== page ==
Class notes on the Web? Just an updated version of an old practice.

A number of college students are finding there's an easy way to make some money while pursuing their studies. Internet companies will pay them about $300 to take notes for a course. The notes are then posted online, free to any user. The company earns its revenue from ads.

In recruiting student note-takers, the companies do not necessarily seek out the best and brightest. Rather, they reportedly look for students who are highly tenacious about attendance.

The idea is the logical extension of an idea that goes back decades to when I was in college. Back then, friends would take notes for late sleepers or lazy classmates. The practice then escalated so that friends would alternate to take notes for each other's classes. Then fraternities and sororities joined in, and would have notes taken to be distributed as a service to their members. Those outlines would then leak to other students. This would have the collateral effect of enhancing the Greeks' reputation.

Today, students are being hired to take notes mostly in core courses. This practice has seen its share of critics. Some professors feel it's a form of cheating the educational process. The student, in effect, is not totally involved with the material or course.

These professors who criticize online notes really need to get out more often. Term papers, CliffsNotes, and synopses of the classics have been available for years. They were never meant to act as a substitute for education. Rather, their purpose has always been to supplement class notes, assigned reading, and whatever interaction can be gleaned from the professor. The implication from these attacks is that online notes will be used as a substitute for learning.

So what? If that is the student's choice, then so be it. Isn't part of education the idea that life is full of choices? You then must live with the consequences of those choices. That is known as preparation for life, and likewise a valuable lesson provided by the university in educating its students. After all, the college environment is as much of an educator as is the classroom.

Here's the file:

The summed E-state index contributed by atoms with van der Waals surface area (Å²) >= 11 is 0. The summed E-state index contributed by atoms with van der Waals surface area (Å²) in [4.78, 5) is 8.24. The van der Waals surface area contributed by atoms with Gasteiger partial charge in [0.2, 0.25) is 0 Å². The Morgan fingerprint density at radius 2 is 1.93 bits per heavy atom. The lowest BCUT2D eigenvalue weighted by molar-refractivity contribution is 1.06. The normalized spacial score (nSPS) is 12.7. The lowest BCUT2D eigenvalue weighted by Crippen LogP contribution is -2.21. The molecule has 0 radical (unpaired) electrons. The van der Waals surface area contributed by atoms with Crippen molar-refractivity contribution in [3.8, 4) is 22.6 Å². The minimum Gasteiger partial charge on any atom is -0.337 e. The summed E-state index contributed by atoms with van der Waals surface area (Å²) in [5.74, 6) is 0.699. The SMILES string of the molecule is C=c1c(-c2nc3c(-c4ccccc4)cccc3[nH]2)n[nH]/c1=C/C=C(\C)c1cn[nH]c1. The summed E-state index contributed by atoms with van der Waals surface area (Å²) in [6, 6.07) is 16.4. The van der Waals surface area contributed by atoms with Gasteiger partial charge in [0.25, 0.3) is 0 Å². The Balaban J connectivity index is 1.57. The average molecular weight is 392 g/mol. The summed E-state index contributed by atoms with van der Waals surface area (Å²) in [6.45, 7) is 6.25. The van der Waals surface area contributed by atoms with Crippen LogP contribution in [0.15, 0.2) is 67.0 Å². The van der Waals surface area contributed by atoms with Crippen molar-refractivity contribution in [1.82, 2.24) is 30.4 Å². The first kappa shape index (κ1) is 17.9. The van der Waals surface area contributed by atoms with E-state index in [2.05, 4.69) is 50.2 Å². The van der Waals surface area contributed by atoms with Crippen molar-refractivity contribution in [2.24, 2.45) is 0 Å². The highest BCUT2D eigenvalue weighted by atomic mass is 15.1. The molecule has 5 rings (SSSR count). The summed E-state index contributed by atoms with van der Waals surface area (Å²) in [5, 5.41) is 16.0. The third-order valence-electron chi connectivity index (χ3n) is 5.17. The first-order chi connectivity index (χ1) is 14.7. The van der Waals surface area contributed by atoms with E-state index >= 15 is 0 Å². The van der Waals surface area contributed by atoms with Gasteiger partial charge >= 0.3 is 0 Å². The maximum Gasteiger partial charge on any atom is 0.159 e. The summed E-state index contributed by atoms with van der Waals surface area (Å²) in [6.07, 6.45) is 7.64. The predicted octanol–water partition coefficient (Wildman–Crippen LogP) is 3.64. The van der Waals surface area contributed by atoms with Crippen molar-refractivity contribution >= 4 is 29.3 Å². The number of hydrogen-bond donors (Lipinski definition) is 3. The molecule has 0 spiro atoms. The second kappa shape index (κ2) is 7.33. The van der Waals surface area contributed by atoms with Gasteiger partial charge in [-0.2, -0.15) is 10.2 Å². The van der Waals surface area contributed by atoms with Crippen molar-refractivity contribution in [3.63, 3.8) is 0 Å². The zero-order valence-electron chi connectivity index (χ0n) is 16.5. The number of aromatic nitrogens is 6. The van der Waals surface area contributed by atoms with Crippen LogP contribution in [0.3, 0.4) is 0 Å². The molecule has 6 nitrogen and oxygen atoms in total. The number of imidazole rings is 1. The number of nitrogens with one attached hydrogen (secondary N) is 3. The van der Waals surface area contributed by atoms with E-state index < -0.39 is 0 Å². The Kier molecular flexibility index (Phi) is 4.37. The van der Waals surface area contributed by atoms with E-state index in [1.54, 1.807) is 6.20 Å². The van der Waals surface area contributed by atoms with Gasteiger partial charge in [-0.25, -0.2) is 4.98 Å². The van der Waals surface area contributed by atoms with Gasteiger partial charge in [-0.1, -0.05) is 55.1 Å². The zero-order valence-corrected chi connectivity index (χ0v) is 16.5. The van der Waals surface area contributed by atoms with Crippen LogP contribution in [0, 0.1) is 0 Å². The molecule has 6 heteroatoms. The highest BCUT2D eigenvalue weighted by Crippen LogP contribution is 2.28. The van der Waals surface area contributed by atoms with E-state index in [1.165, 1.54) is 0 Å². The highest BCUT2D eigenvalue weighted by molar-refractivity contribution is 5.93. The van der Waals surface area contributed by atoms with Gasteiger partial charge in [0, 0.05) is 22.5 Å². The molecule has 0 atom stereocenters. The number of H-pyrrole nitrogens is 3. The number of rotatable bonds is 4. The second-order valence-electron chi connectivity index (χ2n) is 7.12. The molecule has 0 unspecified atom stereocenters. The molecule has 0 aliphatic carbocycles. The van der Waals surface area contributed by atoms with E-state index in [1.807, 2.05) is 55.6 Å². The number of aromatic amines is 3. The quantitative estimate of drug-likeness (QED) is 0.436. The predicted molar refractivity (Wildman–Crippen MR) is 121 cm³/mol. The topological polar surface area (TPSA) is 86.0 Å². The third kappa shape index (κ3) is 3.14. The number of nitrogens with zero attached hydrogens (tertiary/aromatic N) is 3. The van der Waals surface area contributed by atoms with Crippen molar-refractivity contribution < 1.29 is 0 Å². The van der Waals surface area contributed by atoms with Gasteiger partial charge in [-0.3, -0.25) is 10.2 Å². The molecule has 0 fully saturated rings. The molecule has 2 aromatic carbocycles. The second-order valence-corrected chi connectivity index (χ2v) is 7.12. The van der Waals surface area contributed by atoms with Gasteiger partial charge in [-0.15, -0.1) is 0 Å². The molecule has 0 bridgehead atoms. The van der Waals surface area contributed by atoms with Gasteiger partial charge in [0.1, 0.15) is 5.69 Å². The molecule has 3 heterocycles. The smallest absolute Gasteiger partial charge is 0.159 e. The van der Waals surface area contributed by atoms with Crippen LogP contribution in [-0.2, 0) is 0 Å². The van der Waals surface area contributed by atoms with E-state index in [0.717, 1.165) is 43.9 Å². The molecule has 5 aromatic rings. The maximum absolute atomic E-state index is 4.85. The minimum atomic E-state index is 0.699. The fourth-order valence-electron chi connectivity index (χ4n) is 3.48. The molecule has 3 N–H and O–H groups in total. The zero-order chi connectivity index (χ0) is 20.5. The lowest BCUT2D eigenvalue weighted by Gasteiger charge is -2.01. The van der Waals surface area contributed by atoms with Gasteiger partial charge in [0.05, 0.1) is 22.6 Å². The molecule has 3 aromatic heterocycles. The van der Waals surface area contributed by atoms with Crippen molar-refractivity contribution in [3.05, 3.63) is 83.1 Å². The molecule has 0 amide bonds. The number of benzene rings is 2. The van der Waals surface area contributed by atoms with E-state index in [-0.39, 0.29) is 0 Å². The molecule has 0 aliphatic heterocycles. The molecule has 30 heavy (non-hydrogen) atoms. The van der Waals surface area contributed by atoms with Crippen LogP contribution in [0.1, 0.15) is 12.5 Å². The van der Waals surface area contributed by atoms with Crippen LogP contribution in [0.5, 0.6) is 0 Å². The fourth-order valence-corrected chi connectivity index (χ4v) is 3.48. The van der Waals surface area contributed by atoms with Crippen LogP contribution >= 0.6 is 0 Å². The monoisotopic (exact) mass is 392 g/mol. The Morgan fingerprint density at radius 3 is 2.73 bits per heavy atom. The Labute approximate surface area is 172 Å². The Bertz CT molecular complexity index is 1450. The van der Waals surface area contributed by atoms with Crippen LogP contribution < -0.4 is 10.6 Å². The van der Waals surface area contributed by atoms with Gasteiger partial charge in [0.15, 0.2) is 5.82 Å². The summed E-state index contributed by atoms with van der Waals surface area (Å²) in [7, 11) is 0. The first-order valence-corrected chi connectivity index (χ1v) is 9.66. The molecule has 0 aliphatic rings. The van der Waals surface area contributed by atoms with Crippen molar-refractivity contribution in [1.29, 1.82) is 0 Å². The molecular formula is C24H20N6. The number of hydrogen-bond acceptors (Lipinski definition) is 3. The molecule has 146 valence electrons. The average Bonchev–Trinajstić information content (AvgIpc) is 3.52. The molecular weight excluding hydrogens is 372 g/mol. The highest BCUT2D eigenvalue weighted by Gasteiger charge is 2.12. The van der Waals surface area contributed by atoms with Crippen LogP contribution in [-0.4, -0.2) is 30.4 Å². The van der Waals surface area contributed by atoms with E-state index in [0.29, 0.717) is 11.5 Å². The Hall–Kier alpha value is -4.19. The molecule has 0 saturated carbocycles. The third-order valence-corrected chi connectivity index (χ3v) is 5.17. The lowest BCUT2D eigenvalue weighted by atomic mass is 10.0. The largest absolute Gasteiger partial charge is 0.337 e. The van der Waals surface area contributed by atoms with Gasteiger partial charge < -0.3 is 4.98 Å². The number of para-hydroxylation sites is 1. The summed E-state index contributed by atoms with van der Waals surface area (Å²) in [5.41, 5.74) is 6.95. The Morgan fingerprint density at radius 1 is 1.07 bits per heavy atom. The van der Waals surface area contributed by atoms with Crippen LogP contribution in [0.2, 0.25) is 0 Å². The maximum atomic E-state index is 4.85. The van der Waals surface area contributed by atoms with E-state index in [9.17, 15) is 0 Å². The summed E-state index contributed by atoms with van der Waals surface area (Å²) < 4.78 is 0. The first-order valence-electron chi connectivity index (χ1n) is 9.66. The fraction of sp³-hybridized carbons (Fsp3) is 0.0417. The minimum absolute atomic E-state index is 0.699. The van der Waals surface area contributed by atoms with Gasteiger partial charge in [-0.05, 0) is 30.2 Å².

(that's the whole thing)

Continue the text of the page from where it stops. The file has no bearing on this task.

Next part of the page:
Some universities have threatened to take legal action. They allege that putting the notes online is a form of copyright infringement. Intellectual property rights are even being attributed to the faculty. I can see their point if a verbatim record were being disseminated. But that is not the case. Class notes are nothing more than a student's summary of a lecture. They're an interpretation. Someone else is determining the salient portions of a class that need to be summarized.

Some cyberlaw experts even think that a professor's reputation may be affected if the notes do not accurately reflect his position on an issue.

The real point is that a student is being presented with another choice at the storehouse of knowledge. How he obtains that knowledge is up to him, as long as it is both legal and ethical. The quality of his storehouse may be compromised by using outlines as a primary source - but that, too, is a choice.

To most of us, attending college and obtaining an education is not an end in itself. Its purpose is merely to act as a passage to get on with life. Why can't educators see that? If computers and online methods continue to permeate education, then universities and professors must reconcile themselves to certain realities in using that technology. After all, isn't that a choice they have made?

Allan Appel is a writer and retired CPA in Pompano, Fla. He attributes success in college to the appropriate use of outlines.

(c) Copyright 2000. The Christian Science Publishing Society

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